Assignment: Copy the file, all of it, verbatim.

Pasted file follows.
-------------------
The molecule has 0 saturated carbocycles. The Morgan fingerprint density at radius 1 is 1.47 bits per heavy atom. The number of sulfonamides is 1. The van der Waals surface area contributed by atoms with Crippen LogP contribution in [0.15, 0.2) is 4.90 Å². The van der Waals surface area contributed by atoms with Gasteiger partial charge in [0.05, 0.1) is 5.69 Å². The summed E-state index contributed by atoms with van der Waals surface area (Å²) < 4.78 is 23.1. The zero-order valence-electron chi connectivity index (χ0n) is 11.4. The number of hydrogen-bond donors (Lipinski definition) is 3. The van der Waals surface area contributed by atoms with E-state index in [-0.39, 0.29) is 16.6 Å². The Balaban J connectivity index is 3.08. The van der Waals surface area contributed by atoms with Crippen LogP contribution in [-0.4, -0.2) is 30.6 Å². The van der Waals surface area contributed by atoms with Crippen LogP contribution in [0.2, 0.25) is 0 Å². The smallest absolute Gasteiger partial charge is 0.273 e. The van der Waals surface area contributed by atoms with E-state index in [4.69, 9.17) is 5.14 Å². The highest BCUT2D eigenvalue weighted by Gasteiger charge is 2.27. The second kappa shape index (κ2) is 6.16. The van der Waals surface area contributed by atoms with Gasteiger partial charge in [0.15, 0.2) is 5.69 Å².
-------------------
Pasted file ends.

The molecule has 0 saturated carbocycles. The Morgan fingerprint density at radius 1 is 1.47 bits per heavy atom. The number of sulfonamides is 1. The van der Waals surface area contributed by atoms with Crippen LogP contribution in [0.15, 0.2) is 4.90 Å². The van der Waals surface area contributed by atoms with Gasteiger partial charge in [0.05, 0.1) is 5.69 Å². The summed E-state index contributed by atoms with van der Waals surface area (Å²) < 4.78 is 23.1. The zero-order valence-electron chi connectivity index (χ0n) is 11.4. The number of hydrogen-bond donors (Lipinski definition) is 3. The van der Waals surface area contributed by atoms with E-state index in [-0.39, 0.29) is 16.6 Å². The Balaban J connectivity index is 3.08. The van der Waals surface area contributed by atoms with Crippen LogP contribution in [-0.4, -0.2) is 30.6 Å². The van der Waals surface area contributed by atoms with Crippen LogP contribution in [0.2, 0.25) is 0 Å². The smallest absolute Gasteiger partial charge is 0.273 e. The van der Waals surface area contributed by atoms with E-state index in [4.69, 9.17) is 5.14 Å². The highest BCUT2D eigenvalue weighted by Gasteiger charge is 2.27. The second kappa shape index (κ2) is 6.16. The van der Waals surface area contributed by atoms with Gasteiger partial charge in [0.15, 0.2) is 5.69 Å².